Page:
The lyrics are from "Midnight Special," first published in 1905 and recorded in a hundred versions since. Dylan's song is a spinoff.

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3 hours ago, Tumbleweed_Tx said:

the part about Houston was added by Ledbelly while he was serving in the TDC Jester Unit in Sugar Land

 

Very interesting. Now I'm reading about it and it appears that it had many early versions not tied to Houston until Leadbelly came along. I had thought that it originated here. But most later versions seem to follow Leadbelly.

Edited by H-Town Man
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Fannin Street

Tom Waits

 

There's a crooked street in Houston town
it's a well worn path I've followed down
now there's ruin in my name 
I wish I never got off the train
I wished I'd listened to the words you said

don't go down to Fannin Street
don't go down to Fannin Street
don't go down to Fannin Street
oh yeah
you'll be lost and never found
you can never turn around

don't go down to Fannin Street

once I held you in my arms I was sure
till I took that silent step through the gilded door
but the desire to have much more all the glitter and the roar
now I know that this is where the sidewalk ends

don't go down to Fannin Street
don't go down to Fannin Street
don't go down to Fannin Street
you'll be lost and never found
you can never turn around

don't go down to Fannin Street

when I was young I thought only of getting out
I said good-bye to my street 
good-bye to my house
give a man gin give a man cards 
give an inch he takes a yard
and I rue the day that I stepped off this train

don't go down to Fannin Street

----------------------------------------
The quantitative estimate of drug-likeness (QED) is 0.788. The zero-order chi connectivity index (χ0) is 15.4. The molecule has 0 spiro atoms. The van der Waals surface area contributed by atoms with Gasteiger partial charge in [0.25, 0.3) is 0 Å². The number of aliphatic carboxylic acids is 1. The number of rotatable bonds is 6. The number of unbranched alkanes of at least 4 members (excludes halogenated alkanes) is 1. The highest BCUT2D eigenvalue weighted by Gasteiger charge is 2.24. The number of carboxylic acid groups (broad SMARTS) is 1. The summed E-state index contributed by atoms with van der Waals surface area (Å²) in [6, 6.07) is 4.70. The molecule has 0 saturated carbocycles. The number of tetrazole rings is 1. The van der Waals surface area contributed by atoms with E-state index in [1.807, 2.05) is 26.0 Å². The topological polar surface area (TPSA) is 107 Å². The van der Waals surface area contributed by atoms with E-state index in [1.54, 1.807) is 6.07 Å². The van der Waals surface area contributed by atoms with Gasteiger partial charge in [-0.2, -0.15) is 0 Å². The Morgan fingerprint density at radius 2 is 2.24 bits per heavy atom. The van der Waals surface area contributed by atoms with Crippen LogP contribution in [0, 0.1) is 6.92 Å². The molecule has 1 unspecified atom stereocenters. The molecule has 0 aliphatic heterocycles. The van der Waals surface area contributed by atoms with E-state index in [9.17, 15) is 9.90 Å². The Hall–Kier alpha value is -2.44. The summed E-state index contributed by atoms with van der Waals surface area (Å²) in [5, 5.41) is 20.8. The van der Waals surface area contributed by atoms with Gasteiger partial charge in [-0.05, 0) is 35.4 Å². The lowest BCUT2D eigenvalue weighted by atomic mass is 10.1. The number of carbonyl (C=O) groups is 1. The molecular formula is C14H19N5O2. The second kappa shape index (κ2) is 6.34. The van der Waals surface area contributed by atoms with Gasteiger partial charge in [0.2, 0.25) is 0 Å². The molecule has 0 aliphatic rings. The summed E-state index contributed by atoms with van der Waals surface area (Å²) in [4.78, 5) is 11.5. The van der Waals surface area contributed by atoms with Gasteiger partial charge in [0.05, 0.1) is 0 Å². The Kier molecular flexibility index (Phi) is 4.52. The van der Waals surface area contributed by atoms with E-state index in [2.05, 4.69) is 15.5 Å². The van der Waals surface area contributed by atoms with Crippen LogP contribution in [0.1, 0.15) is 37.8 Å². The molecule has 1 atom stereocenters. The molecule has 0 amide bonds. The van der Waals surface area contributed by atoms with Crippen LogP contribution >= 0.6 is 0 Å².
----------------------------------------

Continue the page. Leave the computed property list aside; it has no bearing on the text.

don't go down to Fannin Street
don't go down to Fannin Street
oh yeah
you'll be lost and never found
you can never turn around

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On 6/3/2017 at 9:16 PM, houstontexasjack said:

Also, Geto Boys, Fat Pat, lil' Troy, and Destiny's Child are from here and have a place in Texas Music History.  "Tops Drop" is an H-Town classic.

 

Trunks keep popping
Tops keep dropping down in Houston

 

:P

 

 

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The Austin music scene has become almost putrid to many Texas musicians. There has been a big exodus of musicians over the last couple of years that have moved to, or back to Houston and Dallas. It's scene has become a click of arrogance, and is not what it once was. Unless your in with the club owners, a regional act, or prepared to pay to play, it's a crap hole.

 

 

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On 6/5/2017 at 0:00 AM, mkultra25 said:

Fannin Street

Tom Waits

 

There's a crooked street in Houston town
it's a well worn path I've followed down
now there's ruin in my name 
I wish I never got off the train
I wished I'd listened to the words you said

don't go down to Fannin Street